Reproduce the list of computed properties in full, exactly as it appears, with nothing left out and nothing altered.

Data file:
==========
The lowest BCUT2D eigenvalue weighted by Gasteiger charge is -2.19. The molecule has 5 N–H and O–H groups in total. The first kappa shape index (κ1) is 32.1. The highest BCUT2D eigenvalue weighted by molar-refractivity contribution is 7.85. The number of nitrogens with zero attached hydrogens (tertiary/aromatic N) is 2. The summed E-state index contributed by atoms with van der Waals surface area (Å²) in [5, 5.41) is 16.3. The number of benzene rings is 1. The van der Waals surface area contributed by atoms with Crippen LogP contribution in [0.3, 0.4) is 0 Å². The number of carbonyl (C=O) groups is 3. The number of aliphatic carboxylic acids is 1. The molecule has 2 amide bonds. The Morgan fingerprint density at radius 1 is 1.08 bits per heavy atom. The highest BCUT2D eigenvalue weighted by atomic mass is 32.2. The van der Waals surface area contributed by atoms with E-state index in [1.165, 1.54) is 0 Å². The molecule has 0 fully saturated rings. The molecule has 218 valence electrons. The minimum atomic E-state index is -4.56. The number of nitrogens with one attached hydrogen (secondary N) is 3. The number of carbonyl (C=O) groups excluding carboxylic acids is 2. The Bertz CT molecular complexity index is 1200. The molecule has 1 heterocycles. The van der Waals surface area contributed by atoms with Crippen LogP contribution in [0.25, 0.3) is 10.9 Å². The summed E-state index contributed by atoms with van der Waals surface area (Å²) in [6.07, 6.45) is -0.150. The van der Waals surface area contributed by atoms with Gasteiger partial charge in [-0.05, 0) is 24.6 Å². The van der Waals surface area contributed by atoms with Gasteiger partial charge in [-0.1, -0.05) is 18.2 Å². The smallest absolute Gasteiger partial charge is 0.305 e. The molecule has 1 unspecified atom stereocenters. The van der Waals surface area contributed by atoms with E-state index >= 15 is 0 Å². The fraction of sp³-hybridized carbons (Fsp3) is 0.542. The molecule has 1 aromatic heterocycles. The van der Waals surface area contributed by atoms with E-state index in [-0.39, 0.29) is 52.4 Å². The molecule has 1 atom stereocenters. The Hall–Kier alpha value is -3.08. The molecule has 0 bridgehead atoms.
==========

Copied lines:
The lowest BCUT2D eigenvalue weighted by Gasteiger charge is -2.19. The molecule has 5 N–H and O–H groups in total. The first kappa shape index (κ1) is 32.1. The highest BCUT2D eigenvalue weighted by molar-refractivity contribution is 7.85. The number of nitrogens with zero attached hydrogens (tertiary/aromatic N) is 2. The summed E-state index contributed by atoms with van der Waals surface area (Å²) in [5, 5.41) is 16.3. The number of benzene rings is 1. The van der Waals surface area contributed by atoms with Crippen LogP contribution in [0.3, 0.4) is 0 Å². The number of carbonyl (C=O) groups is 3. The number of aliphatic carboxylic acids is 1. The molecule has 2 amide bonds. The Morgan fingerprint density at radius 1 is 1.08 bits per heavy atom. The highest BCUT2D eigenvalue weighted by atomic mass is 32.2. The van der Waals surface area contributed by atoms with E-state index in [1.165, 1.54) is 0 Å². The molecule has 0 fully saturated rings. The molecule has 218 valence electrons. The minimum atomic E-state index is -4.56. The number of nitrogens with one attached hydrogen (secondary N) is 3. The number of carbonyl (C=O) groups excluding carboxylic acids is 2. The Bertz CT molecular complexity index is 1200. The molecule has 1 heterocycles. The van der Waals surface area contributed by atoms with Crippen LogP contribution in [0.25, 0.3) is 10.9 Å². The summed E-state index contributed by atoms with van der Waals surface area (Å²) in [6.07, 6.45) is -0.150. The van der Waals surface area contributed by atoms with Gasteiger partial charge in [-0.05, 0) is 24.6 Å². The van der Waals surface area contributed by atoms with Gasteiger partial charge in [-0.1, -0.05) is 18.2 Å². The smallest absolute Gasteiger partial charge is 0.305 e. The molecule has 1 unspecified atom stereocenters. The van der Waals surface area contributed by atoms with E-state index >= 15 is 0 Å². The fraction of sp³-hybridized carbons (Fsp3) is 0.542. The molecule has 1 aromatic heterocycles. The van der Waals surface area contributed by atoms with E-state index in [-0.39, 0.29) is 52.4 Å². The molecule has 1 atom stereocenters. The Hall–Kier alpha value is -3.08. The molecule has 0 bridgehead atoms.